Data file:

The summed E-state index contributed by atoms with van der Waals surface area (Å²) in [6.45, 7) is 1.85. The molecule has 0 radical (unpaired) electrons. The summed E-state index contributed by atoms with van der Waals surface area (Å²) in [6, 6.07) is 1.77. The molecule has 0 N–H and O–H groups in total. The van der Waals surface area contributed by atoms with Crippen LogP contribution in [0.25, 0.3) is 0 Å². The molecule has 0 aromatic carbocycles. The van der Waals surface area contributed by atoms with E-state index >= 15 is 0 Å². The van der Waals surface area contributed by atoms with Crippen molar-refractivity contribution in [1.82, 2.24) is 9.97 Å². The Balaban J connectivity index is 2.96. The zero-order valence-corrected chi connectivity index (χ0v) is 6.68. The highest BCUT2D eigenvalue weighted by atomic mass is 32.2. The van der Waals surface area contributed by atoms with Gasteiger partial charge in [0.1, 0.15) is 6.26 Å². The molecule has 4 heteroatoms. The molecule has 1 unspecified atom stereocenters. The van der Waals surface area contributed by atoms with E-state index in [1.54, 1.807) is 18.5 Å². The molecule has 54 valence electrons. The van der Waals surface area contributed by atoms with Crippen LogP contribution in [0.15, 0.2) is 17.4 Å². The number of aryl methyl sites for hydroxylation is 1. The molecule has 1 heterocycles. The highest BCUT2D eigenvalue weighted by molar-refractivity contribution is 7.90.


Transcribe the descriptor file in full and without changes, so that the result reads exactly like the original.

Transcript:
The summed E-state index contributed by atoms with van der Waals surface area (Å²) in [6.45, 7) is 1.85. The molecule has 0 radical (unpaired) electrons. The summed E-state index contributed by atoms with van der Waals surface area (Å²) in [6, 6.07) is 1.77. The molecule has 0 N–H and O–H groups in total. The van der Waals surface area contributed by atoms with Crippen LogP contribution in [0.25, 0.3) is 0 Å². The molecule has 0 aromatic carbocycles. The van der Waals surface area contributed by atoms with E-state index >= 15 is 0 Å². The van der Waals surface area contributed by atoms with Crippen molar-refractivity contribution in [1.82, 2.24) is 9.97 Å². The Balaban J connectivity index is 2.96. The zero-order valence-corrected chi connectivity index (χ0v) is 6.68. The highest BCUT2D eigenvalue weighted by atomic mass is 32.2. The van der Waals surface area contributed by atoms with Gasteiger partial charge in [0.1, 0.15) is 6.26 Å². The molecule has 4 heteroatoms. The molecule has 1 unspecified atom stereocenters. The van der Waals surface area contributed by atoms with E-state index in [1.54, 1.807) is 18.5 Å². The molecule has 54 valence electrons. The van der Waals surface area contributed by atoms with Crippen LogP contribution in [0.15, 0.2) is 17.4 Å². The number of aryl methyl sites for hydroxylation is 1. The molecule has 1 heterocycles. The highest BCUT2D eigenvalue weighted by molar-refractivity contribution is 7.90.